Democrats split over resolution condemning anti-Semitism aimed at newcomer Ilhan OmarA furious row over anti-Semitism erupted in the Democratic Party on Wednesday as its leadership attempted to pass a resolution seen as condemning language used by one of its own members. Senior Democrats wanted a statement to be adopted by the House of Representatives condemning "the dangerous consequences of perpetuating anti-Semitic stereotypes". The resolution was viewed as a direct rebuke of Ilhan Omar, a newly elected Democrat congresswoman who had compared support for Israel to "allegiance to a foreign country". However there was a heated backlash from fellow Democrats who said Ms Omar, who is on the Left of the party, was being unfairly singled out by the leadership. The dispute has echoes of the dispute over anti-Semitism raging in the Labour Party in Britain, which has seen MPs split on the severity of the problem and how to tackle it under Jeremy Corbyn’s leadership. Ms Omar, who has already been once rebuked by Democratic leadership over her comments on Israel in the two months she has been in office, triggered this new row with a tweet: "I should not be expected to have allegiance/pledge support to a foreign country in order to serve my country in Congress or serve on committee". The comments sparked suggestions Ms Omar was exploiting anti-Semitic tropes, but Ms Omar has not backed down. In the last few days the Minnesota congresswoman’s allies have spoken out in her support, highlighting that she has also been the target of threats and bigotry. None of this is “whataboutism.” Racism and bigotry of all forms is inextricably linked. When you don’t address them as a system and attempt to pick them apart as though they are distinct and separable issues, eventually the thing that gets advanced is white supremacy + classism.— Alexandria Ocasio-Cortez (@AOC) March 6, 2019 Alexandria Ocasio-Cortez, who was elected to Congress in November along with Ms Omar, suggested that her colleague was being treated unfairly. "No one seeks this level of reprimand when members make statements about Latinx + other communities," the representative for New York Democrat said in a tweet. During a party meeting Wednesday a number of Democrats, including members of the Congressional Black Caucus, reportedly challenged the decision to pass a resolution. The members argued that the move will single out Ms Omar for a rebuke over her comments, while comments from Republicans go unchallenged by the chamber. "We need to have equity in our outrage… [including] the occupant of this White House who is seeding every form of hate, emboldening it with racist rhetoric and policies," congresswoman Ayanna Pressley, an ally of Ms Omar, told the Washington Post after the meeting. "That is who we all need to be focused on, and this is a distraction." House Majority Leader Steny Hoyer said there may not be a vote this week on any resolution. "We’re discussing what is the best way to address it," he said. It is shameful that House Democrats won’t take a stronger stand against Anti-Semitism in their conference. Anti-Semitism has fueled atrocities throughout history and it’s inconceivable they will not act to condemn it!— Donald J. Trump (@realDonaldTrump) March 6, 2019 Republicans have seized on the controversy, hoping to exploit divisions within the Democratic party and calling for Ms Omar to be removed from the Foreign Relations Committee. In a tweet of his own, Donald Trump, the US president, called Ms Omar’s remarks "a dark day for Israel". Ms Omar, a Somali-American, said that she is raising legitimate questions about influence in Washington and she worries that anything she says about Israel and its treatment of Palestinians can be construed as anti-Semitic. "Being opposed to (Prime Minister Benjamin) Netanyahu and the occupation is not the same as being anti-Semitic," she tweeted on Sunday. "I am grateful to the many Jewish allies who have spoken out and said the same." It is at least the third time Ms Omar has forced older pro-Israel Democrats in senior positions into awkward territory over US-Israeli policy. The controversy has presented a challenge for the Democratic leadership, torn between a need to admonish Ms Omar and appear in control of the newly elected progressive wing that is less willing to toe the party line. Democrats in Congress remain largely supportive of Israel, including House Speaker Nancy Pelosi, who often attends the American Israel Public Affairs Committee conference in Washington, coming up later this month. An outpouring of support for Ms Omar prompted the party’s leaders to consider broadening the measure, to include a history of bigotry against Muslims and black people as well as Jews, to avoid dissent.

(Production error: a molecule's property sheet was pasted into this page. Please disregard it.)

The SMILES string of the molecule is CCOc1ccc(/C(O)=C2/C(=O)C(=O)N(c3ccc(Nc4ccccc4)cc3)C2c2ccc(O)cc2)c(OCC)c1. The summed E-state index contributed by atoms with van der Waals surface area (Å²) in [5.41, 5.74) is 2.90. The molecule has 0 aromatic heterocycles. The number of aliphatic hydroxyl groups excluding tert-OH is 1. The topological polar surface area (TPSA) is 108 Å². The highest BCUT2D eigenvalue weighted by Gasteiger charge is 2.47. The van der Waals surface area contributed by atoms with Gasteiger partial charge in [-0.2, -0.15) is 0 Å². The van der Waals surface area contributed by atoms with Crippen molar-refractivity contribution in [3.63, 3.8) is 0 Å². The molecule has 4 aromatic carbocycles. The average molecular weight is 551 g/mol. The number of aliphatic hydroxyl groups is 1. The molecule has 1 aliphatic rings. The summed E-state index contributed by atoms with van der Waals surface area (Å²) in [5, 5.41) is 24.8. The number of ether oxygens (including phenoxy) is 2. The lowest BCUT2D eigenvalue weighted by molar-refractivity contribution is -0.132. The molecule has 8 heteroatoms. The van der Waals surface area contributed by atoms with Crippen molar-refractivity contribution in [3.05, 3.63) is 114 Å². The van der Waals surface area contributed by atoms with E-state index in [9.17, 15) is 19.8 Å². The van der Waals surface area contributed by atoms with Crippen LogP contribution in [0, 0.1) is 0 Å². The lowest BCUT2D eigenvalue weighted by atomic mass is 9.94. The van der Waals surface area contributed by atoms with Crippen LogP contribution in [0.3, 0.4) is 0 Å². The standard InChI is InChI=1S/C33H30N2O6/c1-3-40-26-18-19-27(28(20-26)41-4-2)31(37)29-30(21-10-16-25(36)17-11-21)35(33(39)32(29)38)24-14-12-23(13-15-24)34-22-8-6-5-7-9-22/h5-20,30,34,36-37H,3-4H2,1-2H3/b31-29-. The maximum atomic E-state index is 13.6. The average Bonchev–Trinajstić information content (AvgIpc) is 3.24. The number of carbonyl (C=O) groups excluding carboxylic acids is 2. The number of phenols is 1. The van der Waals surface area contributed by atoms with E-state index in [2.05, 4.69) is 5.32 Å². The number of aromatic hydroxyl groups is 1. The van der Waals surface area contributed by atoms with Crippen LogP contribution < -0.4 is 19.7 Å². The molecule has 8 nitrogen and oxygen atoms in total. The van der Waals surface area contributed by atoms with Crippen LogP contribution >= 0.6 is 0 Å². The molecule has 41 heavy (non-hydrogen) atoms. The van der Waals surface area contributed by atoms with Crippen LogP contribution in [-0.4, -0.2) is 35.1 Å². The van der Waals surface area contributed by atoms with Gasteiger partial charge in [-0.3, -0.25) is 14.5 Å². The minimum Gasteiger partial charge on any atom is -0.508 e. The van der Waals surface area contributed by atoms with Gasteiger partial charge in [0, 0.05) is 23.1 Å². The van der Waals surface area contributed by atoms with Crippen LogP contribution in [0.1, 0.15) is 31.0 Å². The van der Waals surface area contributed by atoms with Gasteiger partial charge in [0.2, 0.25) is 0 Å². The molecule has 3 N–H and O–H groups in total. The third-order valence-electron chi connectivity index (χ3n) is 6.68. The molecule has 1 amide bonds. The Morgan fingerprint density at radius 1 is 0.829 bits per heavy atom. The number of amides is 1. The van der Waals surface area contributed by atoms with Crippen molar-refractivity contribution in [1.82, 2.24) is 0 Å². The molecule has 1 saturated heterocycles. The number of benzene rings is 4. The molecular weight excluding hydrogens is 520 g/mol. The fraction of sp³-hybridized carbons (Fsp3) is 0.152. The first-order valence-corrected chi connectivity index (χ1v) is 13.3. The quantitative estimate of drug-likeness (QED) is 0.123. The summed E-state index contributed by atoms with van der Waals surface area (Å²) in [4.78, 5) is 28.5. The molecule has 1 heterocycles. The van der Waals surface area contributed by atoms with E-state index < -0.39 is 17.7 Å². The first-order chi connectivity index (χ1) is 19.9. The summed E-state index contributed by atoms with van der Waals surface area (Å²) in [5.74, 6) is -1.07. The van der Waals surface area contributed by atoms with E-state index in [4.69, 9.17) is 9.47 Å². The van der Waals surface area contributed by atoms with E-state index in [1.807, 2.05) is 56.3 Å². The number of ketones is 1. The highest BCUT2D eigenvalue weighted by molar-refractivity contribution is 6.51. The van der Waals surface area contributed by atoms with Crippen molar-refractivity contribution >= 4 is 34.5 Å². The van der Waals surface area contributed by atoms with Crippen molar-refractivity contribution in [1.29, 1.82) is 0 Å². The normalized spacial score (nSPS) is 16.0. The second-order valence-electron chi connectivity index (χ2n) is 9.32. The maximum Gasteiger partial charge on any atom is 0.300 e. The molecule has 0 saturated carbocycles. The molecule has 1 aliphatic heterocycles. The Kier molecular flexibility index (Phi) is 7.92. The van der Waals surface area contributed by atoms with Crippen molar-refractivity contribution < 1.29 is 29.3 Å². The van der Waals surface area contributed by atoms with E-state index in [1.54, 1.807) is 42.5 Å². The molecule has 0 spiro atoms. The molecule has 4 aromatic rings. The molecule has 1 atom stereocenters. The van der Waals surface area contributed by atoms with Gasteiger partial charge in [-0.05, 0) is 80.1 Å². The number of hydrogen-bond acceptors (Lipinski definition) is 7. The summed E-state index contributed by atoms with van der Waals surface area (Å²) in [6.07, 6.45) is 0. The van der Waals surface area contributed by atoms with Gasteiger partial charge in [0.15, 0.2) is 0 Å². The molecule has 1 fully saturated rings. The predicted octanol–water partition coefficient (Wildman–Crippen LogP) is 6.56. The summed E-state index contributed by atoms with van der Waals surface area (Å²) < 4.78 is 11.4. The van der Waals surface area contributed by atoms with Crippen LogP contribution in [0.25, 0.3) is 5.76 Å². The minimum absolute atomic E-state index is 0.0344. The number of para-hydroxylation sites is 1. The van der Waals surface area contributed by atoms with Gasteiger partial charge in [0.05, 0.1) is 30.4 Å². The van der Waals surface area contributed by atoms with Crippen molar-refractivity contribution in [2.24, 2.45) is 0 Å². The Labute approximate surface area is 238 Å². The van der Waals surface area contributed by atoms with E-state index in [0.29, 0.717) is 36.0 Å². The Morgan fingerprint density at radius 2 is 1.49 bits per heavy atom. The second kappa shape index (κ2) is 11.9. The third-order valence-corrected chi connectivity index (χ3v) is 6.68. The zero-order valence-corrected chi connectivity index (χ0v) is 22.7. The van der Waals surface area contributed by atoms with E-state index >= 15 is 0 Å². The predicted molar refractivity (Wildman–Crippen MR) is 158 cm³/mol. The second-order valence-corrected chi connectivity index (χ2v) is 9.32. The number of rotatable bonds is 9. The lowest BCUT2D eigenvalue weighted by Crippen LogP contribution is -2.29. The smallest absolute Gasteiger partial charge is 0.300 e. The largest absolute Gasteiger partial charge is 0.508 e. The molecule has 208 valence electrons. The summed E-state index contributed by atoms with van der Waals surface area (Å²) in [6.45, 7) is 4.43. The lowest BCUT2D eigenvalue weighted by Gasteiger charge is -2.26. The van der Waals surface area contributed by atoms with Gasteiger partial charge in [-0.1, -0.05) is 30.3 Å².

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House votes to condemn antisemitism following Ilhan Omar controversy